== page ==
[Updated 10:26am EST]: Here is where you can test whether your site is vulnerable to HeartBleed. Note that it may not be legal to test sites that don’t belong to you, so don’t do that.
[Updated 10:17am EST]: Added a more comprehensive response for site owners running their own server.]
There is serious vulnerability which has been dubbed HeartBleed in the OpenSSL library which is what most sites on the internet use to allow their visitors to connect securely to their websites. On a scale of 1 to 10 when it comes to security vulnerabilities for WordPress site owners, HeartBleed is an 11.
The bug allows remote attackers to read 64k of memory of systems running the newest versions of openssl which do not contain the fix. That means an attacker can read your server’s memory and pluck out usernames, passwords, the secret keys of your SSL/TLS encryption to crack secure communications and other sensitive information.
Apache and Nginx are the most popular web servers on the Internet and they are the largest users of openssl which contains this vulnerability. Together they comprise 66% of market share of all servers on the Net according to Netcraft. These servers are by far the most common used for WordPress sites which is why HeartBleed affects so many WordPress sites.
What to do:
If you don’t run a WordPress site that uses HTTPS (which lets your users connect securely using their web browser) then you don’t have to worry about this. [Edit: Please see the “larger impact of this vulnerability” below]
If you do have HTTPS enabled on your WordPress site, even if you aren’t transmitting sensitive information, you need to respond to this threat immediately. Here is what you need to do about HeartBleed as a WordPress site owner:
If you use a hosting provider, as most WordPress site owners do:
If you use a hosting provider then you usually don’t control your site at the operating system level. So check with your WordPress hosting provider to find out TWO things:
- Were they vulnerable to HeartBleed?
- Have they fixed it?
If your WordPress hosting provider was vulnerable to HeartBleed then you need to ask them if they have revoked and reissued their SSL/TLS site certificates. The reason they need to do this is because the SSL/TLS private keys for your site may have been read from server memory and compromised.
If they haven’t fixed it then they need to fix it urgently because it has been 2 days since the public (and some are saying irresponsible) disclosure of HeartBleed.
If your WordPress hosting provider was vulnerable to HeartBleed, you need to change all admin passwords on your site and you need to email all your users and ask them to change their passwords. The reason for this is because your server memory was temporarily readable by any attacker and they may have read user passwords or other sensitive info from your memory. For example, the popular site ArsTechnica has been hit by this issue and is asking their users to change their credentials.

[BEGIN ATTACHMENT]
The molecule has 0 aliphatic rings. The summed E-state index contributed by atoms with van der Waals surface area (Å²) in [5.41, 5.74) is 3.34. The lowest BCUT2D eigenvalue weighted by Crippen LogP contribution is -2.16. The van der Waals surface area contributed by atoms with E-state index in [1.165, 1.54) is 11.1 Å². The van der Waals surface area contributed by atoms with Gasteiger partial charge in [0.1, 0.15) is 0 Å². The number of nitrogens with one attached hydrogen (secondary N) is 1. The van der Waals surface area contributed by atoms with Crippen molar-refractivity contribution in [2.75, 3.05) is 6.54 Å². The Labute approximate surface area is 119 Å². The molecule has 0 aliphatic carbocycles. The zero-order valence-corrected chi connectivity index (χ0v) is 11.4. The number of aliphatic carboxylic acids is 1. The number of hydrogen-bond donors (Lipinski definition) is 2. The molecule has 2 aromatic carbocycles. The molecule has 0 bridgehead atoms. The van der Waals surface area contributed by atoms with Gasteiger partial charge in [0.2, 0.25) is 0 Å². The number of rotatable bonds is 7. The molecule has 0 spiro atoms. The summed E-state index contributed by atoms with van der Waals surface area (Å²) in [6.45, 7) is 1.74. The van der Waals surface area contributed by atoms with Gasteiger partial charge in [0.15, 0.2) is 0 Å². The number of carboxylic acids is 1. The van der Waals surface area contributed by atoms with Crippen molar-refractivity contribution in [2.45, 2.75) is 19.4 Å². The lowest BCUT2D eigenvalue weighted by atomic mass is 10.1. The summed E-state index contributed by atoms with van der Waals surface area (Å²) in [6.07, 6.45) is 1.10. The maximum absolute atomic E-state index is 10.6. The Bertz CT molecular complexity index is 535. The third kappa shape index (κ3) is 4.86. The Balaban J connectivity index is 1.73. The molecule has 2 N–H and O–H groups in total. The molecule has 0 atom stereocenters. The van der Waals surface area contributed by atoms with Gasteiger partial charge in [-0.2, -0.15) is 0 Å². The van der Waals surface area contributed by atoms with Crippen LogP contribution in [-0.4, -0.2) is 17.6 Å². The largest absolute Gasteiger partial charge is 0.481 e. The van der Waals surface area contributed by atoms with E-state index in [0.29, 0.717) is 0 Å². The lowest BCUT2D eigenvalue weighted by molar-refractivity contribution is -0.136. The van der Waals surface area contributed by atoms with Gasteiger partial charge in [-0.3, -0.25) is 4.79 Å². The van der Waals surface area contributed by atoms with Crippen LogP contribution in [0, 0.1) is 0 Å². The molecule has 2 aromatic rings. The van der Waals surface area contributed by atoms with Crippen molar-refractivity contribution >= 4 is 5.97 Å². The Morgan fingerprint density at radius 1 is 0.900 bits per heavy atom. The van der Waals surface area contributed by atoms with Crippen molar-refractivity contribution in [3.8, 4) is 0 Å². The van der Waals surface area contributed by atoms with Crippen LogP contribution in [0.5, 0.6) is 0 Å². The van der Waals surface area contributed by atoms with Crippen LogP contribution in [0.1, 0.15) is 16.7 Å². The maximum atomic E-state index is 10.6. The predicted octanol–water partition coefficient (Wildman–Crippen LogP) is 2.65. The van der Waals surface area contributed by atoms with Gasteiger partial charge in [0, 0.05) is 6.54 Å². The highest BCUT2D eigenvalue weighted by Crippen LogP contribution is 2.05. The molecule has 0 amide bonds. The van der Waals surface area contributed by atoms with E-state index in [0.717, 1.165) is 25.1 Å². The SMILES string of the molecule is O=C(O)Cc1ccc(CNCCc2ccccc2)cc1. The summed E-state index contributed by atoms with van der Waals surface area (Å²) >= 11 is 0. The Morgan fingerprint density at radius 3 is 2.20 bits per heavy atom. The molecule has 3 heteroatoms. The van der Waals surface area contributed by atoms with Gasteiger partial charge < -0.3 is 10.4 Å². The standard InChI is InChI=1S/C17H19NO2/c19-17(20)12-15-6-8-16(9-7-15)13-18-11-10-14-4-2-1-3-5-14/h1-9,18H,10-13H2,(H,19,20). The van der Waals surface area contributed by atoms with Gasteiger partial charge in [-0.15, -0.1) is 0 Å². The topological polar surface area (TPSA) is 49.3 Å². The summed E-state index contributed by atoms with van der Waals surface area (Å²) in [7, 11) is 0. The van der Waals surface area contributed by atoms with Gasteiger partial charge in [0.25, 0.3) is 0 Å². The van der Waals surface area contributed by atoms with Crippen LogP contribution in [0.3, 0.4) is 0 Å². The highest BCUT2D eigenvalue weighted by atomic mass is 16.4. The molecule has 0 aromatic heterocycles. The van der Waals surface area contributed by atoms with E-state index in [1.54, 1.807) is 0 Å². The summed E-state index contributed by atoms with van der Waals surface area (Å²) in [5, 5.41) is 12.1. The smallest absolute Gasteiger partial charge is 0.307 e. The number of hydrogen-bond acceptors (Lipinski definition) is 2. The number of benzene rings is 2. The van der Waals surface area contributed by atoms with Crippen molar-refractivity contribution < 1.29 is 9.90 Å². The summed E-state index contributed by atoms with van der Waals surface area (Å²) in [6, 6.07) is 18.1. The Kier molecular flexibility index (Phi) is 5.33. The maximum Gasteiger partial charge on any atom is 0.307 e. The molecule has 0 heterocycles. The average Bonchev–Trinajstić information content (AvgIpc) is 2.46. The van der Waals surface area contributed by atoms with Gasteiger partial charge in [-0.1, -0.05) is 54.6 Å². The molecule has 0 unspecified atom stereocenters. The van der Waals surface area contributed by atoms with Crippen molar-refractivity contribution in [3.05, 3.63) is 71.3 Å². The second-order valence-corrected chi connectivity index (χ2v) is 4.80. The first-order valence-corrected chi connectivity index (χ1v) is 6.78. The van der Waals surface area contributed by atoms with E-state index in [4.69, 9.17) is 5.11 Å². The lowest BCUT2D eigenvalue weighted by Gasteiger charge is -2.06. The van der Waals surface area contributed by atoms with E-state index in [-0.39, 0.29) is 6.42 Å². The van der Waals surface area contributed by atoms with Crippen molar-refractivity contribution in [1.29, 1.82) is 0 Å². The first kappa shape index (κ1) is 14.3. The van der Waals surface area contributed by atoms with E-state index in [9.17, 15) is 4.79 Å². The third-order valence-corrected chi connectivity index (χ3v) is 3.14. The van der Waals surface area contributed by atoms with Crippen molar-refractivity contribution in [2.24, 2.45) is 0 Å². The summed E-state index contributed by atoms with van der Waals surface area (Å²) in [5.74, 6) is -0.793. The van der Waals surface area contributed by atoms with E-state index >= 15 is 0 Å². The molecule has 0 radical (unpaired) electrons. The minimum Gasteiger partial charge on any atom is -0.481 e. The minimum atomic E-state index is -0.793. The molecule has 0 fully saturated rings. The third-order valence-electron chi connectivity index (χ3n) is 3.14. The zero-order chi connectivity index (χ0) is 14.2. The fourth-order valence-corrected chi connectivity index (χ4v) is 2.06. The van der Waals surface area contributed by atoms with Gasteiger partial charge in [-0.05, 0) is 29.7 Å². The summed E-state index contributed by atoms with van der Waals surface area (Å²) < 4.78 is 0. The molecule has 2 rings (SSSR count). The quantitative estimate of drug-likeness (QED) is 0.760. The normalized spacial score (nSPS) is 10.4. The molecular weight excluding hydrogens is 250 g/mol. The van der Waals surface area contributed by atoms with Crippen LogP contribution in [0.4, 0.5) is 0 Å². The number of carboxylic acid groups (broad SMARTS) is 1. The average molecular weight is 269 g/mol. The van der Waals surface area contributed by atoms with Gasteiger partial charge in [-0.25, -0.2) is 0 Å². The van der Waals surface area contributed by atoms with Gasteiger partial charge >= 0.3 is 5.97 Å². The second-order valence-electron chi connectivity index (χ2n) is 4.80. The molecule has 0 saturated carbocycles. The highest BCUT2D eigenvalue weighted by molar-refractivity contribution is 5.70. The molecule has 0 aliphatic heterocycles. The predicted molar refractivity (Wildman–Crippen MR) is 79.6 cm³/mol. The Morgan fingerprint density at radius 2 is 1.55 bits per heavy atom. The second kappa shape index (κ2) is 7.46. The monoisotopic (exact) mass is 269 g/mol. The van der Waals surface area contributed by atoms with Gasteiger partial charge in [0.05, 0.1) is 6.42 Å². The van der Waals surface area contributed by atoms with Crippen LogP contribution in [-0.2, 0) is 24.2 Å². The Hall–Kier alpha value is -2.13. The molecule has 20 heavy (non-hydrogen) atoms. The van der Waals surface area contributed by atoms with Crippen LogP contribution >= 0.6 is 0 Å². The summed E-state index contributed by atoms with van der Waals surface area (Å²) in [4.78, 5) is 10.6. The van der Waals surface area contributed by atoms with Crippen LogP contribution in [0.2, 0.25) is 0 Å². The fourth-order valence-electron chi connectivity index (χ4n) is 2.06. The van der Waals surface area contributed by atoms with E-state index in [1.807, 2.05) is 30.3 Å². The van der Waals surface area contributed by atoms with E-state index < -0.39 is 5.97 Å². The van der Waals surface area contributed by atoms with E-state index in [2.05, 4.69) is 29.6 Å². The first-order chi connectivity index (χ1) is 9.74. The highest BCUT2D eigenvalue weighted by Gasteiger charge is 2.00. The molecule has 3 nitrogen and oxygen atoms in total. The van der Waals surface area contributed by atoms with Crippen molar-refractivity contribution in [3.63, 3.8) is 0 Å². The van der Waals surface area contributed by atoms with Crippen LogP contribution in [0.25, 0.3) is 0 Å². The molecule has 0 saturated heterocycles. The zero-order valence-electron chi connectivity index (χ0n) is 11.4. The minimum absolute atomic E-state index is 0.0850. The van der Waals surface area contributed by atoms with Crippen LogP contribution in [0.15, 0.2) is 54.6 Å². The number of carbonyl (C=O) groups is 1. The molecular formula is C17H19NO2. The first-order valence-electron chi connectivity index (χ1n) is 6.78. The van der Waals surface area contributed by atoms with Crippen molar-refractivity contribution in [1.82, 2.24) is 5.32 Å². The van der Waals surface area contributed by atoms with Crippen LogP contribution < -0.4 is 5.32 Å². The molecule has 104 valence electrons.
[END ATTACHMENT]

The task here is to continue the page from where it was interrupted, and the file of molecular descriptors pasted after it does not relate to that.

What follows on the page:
The larger impact of this vulnerability
While your WordPress site may be affected and may have been targeted, it’s more likely that high profile sites would have been targeted to steal user information and decrypt secure channels. With that in mind it’s important that you change your usernames and passwords on the Net, particularly sites that you have signed into since April 7th when the vulnerability was released.
If you run your own WordPress site at the operating system level:
Here is the official HeartBleed vulnerability announcement on openssl.org.
OpenSSL versions 1.0.1 and 1.0.2-beta releases are affected including 1.0.1f and 1.0.2-beta1. Affected users should upgrade to OpenSSL 1.0.1g. Users unable to immediately upgrade can alternatively recompile OpenSSL with -DOPENSSL_NO_HEARTBEATS.
Upgrading or recompiling OpenSSL will patch the vulnerability but you also need to revoke your SSL certificates and reissue them because they may have been stolen from your server memory by a remote attacker.
You also need to be aware that chunks of 64k of memory in your web server were made available to the larger Internet since 7th April, 2014. With this in mind you should think about what may have been stored in that memory and respond accordingly. This would include any data that was sent to your server via an HTTP POST request. This most commonly includes username/password combinations but could also include credit card info.
The best approach is to make users aware of HeartBleed, what info may have been disclosed and recommend an appropriate response. In most cases this will be a recommendation to change passwords on sites purely using SSL for authentication. However if credit cards were being processed, this may extend to monitoring credit cards for fraudulent activity. You need to use your judgement and knowledge of the kind of data being received/transmitted by your web server via HTTPS to recommend an appropriate action.
Are we vulnerable at www.wordfence.com?
No. We are running a version of openssl that is not vulnerable, so thankfully we were not affected by heartbleed.